First Publication!

Am I famous yet?

No, no I’m not. Sure, the pictures are no work of art. It was midday when I shot them and all the light was so harsh. The article is not about the photos themselves, but to have photos that I’ve taken in a national magazine is a pretty cool feeling…before I realized a fatal mistake. Before that, let’s go back to the beginning;

In the summer of last year, I offered to take photos of a seeded metal detector hunt for a club that my father is in. It’s a fairly small club and they obviously never had a photographer on one of these hunts, so it was kind of a way to support my father and his interests without getting into metal detecting, which I have zero interest in.

After the hunt, I was asked by one of the writers for Western & Eastern Treasures that was at the hunt if he could use three photos that I took. I obliged, stating that my only request is that I receive a copy of the magazine when it’s published. Unfortunately, I did not request to be credited, a mistake that I will not make in the future. Who knew that if you don’t specifically state that you want to be credited for your work, you won’t?!

So, I sent said photos and…heard nothing. Summer turned to fall, fall turned to winter. In February, I emailed the writer asking if the photos were ever used. He stated that he was just a “stringer”, whatever that means, and that I would have to contact the editor about my request.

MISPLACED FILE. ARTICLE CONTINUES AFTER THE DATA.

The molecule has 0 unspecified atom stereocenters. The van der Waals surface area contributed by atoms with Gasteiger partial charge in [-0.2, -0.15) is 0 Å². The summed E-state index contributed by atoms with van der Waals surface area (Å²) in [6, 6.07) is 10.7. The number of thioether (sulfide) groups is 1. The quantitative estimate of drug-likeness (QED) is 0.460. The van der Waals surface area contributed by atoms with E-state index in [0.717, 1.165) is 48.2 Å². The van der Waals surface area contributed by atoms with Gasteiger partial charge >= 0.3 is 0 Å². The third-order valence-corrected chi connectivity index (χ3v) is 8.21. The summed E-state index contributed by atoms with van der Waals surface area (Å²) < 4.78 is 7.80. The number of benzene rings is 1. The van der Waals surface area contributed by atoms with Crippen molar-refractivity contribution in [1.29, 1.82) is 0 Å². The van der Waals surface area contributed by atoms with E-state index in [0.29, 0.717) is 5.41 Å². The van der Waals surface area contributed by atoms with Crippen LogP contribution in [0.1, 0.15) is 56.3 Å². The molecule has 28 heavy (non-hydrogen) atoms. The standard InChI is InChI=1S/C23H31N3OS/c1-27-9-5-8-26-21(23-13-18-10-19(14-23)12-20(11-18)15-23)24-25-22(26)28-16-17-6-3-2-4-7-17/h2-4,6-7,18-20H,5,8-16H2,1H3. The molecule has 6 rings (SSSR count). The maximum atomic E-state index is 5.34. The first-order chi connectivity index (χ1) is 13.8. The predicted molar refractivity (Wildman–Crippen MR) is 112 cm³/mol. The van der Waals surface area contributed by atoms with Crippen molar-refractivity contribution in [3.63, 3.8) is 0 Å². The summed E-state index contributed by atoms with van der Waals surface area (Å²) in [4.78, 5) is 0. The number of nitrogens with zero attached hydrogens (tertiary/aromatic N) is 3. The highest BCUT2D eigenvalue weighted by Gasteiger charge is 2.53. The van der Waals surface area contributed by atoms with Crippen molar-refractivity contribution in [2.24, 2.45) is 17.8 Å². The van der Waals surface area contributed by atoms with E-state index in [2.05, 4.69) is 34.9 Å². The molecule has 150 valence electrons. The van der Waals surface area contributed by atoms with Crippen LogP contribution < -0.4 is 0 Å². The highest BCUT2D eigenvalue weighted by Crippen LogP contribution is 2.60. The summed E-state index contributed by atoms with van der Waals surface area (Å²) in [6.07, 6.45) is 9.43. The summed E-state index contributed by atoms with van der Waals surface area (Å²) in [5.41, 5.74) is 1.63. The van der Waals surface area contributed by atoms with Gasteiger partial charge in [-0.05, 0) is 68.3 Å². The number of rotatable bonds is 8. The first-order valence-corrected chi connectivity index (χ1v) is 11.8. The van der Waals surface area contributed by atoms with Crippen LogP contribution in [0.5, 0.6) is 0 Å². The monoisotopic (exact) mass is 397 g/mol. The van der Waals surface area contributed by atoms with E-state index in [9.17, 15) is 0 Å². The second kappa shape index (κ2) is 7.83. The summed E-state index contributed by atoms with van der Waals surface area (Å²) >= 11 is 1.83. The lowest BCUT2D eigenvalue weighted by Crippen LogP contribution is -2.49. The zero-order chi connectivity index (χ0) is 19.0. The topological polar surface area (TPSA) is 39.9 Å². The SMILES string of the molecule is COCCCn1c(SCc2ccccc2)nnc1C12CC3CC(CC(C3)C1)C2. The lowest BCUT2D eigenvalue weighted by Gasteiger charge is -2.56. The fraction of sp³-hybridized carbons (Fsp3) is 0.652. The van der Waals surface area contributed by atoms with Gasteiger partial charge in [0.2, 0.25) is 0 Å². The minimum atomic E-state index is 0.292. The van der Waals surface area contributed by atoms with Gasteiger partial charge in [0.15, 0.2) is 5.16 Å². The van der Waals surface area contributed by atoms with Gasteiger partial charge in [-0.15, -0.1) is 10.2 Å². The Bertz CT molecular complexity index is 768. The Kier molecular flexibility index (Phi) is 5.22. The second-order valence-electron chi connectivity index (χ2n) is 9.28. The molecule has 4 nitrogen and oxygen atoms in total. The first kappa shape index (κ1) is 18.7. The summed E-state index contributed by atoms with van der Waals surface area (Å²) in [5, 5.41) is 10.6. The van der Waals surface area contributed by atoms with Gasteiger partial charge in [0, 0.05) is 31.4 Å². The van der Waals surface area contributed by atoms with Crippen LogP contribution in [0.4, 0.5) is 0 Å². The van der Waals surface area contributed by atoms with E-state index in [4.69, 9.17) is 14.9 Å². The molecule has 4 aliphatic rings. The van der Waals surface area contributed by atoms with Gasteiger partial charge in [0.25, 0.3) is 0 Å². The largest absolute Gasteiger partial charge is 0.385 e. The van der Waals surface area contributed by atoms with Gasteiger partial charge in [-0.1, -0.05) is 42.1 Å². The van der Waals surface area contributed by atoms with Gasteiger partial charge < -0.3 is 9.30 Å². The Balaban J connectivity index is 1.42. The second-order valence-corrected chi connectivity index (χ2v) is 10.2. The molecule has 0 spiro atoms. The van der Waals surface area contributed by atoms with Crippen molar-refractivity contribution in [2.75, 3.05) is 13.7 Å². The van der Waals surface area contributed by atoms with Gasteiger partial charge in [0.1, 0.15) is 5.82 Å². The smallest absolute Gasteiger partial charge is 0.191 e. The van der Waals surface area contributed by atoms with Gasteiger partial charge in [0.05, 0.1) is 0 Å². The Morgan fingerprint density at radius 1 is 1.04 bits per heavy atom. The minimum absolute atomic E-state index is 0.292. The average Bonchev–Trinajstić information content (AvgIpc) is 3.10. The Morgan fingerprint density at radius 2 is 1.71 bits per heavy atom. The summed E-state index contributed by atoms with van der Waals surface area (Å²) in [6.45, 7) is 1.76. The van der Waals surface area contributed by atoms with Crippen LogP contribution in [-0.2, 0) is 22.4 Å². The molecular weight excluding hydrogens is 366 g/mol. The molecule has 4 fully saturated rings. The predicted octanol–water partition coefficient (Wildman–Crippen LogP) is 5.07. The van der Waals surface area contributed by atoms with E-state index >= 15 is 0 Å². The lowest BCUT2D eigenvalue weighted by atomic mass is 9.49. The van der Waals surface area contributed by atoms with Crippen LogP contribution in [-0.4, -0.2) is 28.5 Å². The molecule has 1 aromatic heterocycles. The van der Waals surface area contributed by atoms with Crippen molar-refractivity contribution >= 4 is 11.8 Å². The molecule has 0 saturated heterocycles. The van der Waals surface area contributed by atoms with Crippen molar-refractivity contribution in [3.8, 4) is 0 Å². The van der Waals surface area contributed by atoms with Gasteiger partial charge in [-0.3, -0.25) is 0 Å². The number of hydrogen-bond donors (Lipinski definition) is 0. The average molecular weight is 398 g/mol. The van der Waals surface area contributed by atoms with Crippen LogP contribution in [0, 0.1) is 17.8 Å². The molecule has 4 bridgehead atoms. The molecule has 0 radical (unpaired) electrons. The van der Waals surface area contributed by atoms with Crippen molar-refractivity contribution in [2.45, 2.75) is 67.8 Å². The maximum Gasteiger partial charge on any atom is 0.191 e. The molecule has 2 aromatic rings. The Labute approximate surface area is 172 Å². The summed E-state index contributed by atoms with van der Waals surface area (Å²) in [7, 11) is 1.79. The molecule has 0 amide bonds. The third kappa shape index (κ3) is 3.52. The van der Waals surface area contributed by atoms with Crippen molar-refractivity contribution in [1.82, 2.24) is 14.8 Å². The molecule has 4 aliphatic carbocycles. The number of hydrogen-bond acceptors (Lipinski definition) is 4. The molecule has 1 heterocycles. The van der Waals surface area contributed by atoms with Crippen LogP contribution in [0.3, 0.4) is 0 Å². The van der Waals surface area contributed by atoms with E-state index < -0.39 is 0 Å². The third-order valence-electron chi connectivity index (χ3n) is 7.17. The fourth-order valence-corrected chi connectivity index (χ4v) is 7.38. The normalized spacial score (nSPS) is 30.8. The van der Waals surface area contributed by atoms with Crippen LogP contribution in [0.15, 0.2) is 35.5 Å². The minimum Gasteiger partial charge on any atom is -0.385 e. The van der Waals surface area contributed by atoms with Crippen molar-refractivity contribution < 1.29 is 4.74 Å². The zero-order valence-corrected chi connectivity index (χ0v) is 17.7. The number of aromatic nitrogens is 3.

So, I did.

And heard nothing.

Last week I emailed yet once again and finally got a response with two pages in PDF form. Here’s the first one:

feb2019- (Page 16)

Other then the weird three stooges hack of a Photoshop at the top (I have no idea what that’s about), this page is all photos that I took, cropped, but apparently unedited. Great, looks good. Next:

feb2019- (Page 17)

Woah. Wait a minute. First, I only submitted three photos, and I don’t remember taking the bottom one. In fact, I know I didn’t because it’s obviously an unedited camera picture. Notice the awning in the background that’s tilted. The back lit shadowed faces.

And then I looked at the one that looks like a child or little person took. It didn’t look right. I would never sit down or kneel down to take a picture of someone that is standing up (unless I’m going for that overpowering effect). This one stumped me the most, because it was identical to the one I remember sending, save for the way it was shot.

So, I looked up the one I sent.


Yeah, they didn’t use this one. Sad, really. This one is so much better. Though, now that I look at them side by side, I notice that, as that page in the magazine is, my photo would not fit in that crop. One or both of their bodies would be cut off.

So, what did I learn from this experience?

  1. Ask to be credited, or don’t give consent.
  2. Go into contract with any request, including the request to be credited.

Well, at the very least, I can say that I got two mediocre photos that I took in a national magazine. Yay me.

I’ll finish this up with a few photos from that hunt that I’m actually fond of. Enjoy.





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